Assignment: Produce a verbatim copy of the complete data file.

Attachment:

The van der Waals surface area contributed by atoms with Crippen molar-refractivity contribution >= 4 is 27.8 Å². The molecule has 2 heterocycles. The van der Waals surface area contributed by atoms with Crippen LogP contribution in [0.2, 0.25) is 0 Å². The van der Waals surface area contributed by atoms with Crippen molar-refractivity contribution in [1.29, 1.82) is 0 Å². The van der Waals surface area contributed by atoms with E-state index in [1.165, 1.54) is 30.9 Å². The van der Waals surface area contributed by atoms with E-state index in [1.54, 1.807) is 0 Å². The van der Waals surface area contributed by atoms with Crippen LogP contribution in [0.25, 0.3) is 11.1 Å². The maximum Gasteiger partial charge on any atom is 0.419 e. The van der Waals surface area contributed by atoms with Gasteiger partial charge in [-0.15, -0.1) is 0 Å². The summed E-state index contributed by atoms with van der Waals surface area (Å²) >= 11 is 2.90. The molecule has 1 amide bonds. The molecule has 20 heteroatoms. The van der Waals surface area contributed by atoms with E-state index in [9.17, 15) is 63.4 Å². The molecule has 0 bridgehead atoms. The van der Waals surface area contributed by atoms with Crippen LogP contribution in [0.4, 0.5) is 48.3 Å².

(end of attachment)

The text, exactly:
The van der Waals surface area contributed by atoms with Crippen molar-refractivity contribution >= 4 is 27.8 Å². The molecule has 2 heterocycles. The van der Waals surface area contributed by atoms with Crippen LogP contribution in [0.2, 0.25) is 0 Å². The van der Waals surface area contributed by atoms with Crippen molar-refractivity contribution in [1.29, 1.82) is 0 Å². The van der Waals surface area contributed by atoms with E-state index in [1.165, 1.54) is 30.9 Å². The van der Waals surface area contributed by atoms with E-state index in [1.54, 1.807) is 0 Å². The van der Waals surface area contributed by atoms with Crippen LogP contribution in [0.25, 0.3) is 11.1 Å². The maximum Gasteiger partial charge on any atom is 0.419 e. The van der Waals surface area contributed by atoms with Gasteiger partial charge in [-0.15, -0.1) is 0 Å². The summed E-state index contributed by atoms with van der Waals surface area (Å²) >= 11 is 2.90. The molecule has 1 amide bonds. The molecule has 20 heteroatoms. The van der Waals surface area contributed by atoms with E-state index in [9.17, 15) is 63.4 Å². The molecule has 0 bridgehead atoms. The van der Waals surface area contributed by atoms with Crippen LogP contribution in [0.4, 0.5) is 48.3 Å².